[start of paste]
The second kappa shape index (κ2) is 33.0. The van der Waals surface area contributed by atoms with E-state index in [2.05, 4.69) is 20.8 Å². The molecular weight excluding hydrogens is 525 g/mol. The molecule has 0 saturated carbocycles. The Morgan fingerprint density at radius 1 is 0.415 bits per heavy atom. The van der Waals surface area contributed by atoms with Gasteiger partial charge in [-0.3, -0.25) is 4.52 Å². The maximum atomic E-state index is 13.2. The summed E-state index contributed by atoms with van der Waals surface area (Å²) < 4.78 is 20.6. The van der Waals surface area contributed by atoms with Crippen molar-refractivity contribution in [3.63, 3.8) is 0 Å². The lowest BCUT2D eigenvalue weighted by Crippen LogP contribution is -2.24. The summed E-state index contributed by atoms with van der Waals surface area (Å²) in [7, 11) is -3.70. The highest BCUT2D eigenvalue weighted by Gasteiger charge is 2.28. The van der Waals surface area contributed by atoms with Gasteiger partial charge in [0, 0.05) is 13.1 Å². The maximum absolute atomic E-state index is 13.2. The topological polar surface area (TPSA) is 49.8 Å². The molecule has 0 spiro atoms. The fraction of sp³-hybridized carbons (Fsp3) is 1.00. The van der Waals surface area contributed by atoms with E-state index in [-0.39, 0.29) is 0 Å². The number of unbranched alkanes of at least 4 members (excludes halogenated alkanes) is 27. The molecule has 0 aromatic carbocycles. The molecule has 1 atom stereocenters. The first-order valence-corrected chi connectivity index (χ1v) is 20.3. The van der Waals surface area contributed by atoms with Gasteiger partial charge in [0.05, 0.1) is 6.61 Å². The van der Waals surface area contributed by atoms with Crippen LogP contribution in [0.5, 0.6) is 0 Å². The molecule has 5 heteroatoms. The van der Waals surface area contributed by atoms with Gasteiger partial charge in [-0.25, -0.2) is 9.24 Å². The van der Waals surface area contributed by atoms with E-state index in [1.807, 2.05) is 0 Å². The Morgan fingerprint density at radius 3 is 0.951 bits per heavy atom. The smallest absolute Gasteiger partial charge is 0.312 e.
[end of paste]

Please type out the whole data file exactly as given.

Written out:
The second kappa shape index (κ2) is 33.0. The van der Waals surface area contributed by atoms with E-state index in [2.05, 4.69) is 20.8 Å². The molecular weight excluding hydrogens is 525 g/mol. The molecule has 0 saturated carbocycles. The Morgan fingerprint density at radius 1 is 0.415 bits per heavy atom. The van der Waals surface area contributed by atoms with Gasteiger partial charge in [-0.3, -0.25) is 4.52 Å². The maximum atomic E-state index is 13.2. The summed E-state index contributed by atoms with van der Waals surface area (Å²) < 4.78 is 20.6. The van der Waals surface area contributed by atoms with Crippen molar-refractivity contribution in [3.63, 3.8) is 0 Å². The lowest BCUT2D eigenvalue weighted by Crippen LogP contribution is -2.24. The summed E-state index contributed by atoms with van der Waals surface area (Å²) in [7, 11) is -3.70. The highest BCUT2D eigenvalue weighted by Gasteiger charge is 2.28. The van der Waals surface area contributed by atoms with Gasteiger partial charge in [0, 0.05) is 13.1 Å². The maximum absolute atomic E-state index is 13.2. The topological polar surface area (TPSA) is 49.8 Å². The molecule has 0 spiro atoms. The fraction of sp³-hybridized carbons (Fsp3) is 1.00. The van der Waals surface area contributed by atoms with E-state index in [-0.39, 0.29) is 0 Å². The number of unbranched alkanes of at least 4 members (excludes halogenated alkanes) is 27. The molecule has 0 aromatic carbocycles. The molecule has 1 atom stereocenters. The first-order valence-corrected chi connectivity index (χ1v) is 20.3. The van der Waals surface area contributed by atoms with Gasteiger partial charge in [0.05, 0.1) is 6.61 Å². The van der Waals surface area contributed by atoms with Crippen LogP contribution in [0.5, 0.6) is 0 Å². The molecule has 5 heteroatoms. The van der Waals surface area contributed by atoms with Gasteiger partial charge in [-0.25, -0.2) is 9.24 Å². The van der Waals surface area contributed by atoms with E-state index in [1.807, 2.05) is 0 Å². The Morgan fingerprint density at radius 3 is 0.951 bits per heavy atom. The smallest absolute Gasteiger partial charge is 0.312 e.